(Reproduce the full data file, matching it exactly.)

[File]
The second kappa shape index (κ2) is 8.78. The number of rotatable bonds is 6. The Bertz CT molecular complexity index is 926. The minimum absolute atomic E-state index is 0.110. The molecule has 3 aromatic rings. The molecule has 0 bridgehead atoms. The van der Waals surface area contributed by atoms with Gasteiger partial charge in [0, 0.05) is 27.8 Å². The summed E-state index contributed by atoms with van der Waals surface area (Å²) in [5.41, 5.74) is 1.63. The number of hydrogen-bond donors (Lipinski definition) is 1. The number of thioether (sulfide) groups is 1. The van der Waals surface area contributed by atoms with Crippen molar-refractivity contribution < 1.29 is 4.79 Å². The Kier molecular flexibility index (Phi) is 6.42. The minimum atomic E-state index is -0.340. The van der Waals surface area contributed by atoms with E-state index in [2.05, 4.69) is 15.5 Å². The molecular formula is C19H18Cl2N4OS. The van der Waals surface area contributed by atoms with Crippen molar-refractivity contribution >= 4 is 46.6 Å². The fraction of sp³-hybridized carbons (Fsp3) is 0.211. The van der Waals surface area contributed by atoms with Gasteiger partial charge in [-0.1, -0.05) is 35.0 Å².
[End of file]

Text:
The second kappa shape index (κ2) is 8.78. The number of rotatable bonds is 6. The Bertz CT molecular complexity index is 926. The minimum absolute atomic E-state index is 0.110. The molecule has 3 aromatic rings. The molecule has 0 bridgehead atoms. The van der Waals surface area contributed by atoms with Gasteiger partial charge in [0, 0.05) is 27.8 Å². The summed E-state index contributed by atoms with van der Waals surface area (Å²) in [5.41, 5.74) is 1.63. The number of hydrogen-bond donors (Lipinski definition) is 1. The number of thioether (sulfide) groups is 1. The van der Waals surface area contributed by atoms with Crippen molar-refractivity contribution < 1.29 is 4.79 Å². The Kier molecular flexibility index (Phi) is 6.42. The minimum atomic E-state index is -0.340. The van der Waals surface area contributed by atoms with E-state index in [2.05, 4.69) is 15.5 Å². The molecular formula is C19H18Cl2N4OS. The van der Waals surface area contributed by atoms with Crippen molar-refractivity contribution >= 4 is 46.6 Å². The fraction of sp³-hybridized carbons (Fsp3) is 0.211. The van der Waals surface area contributed by atoms with Gasteiger partial charge in [-0.1, -0.05) is 35.0 Å².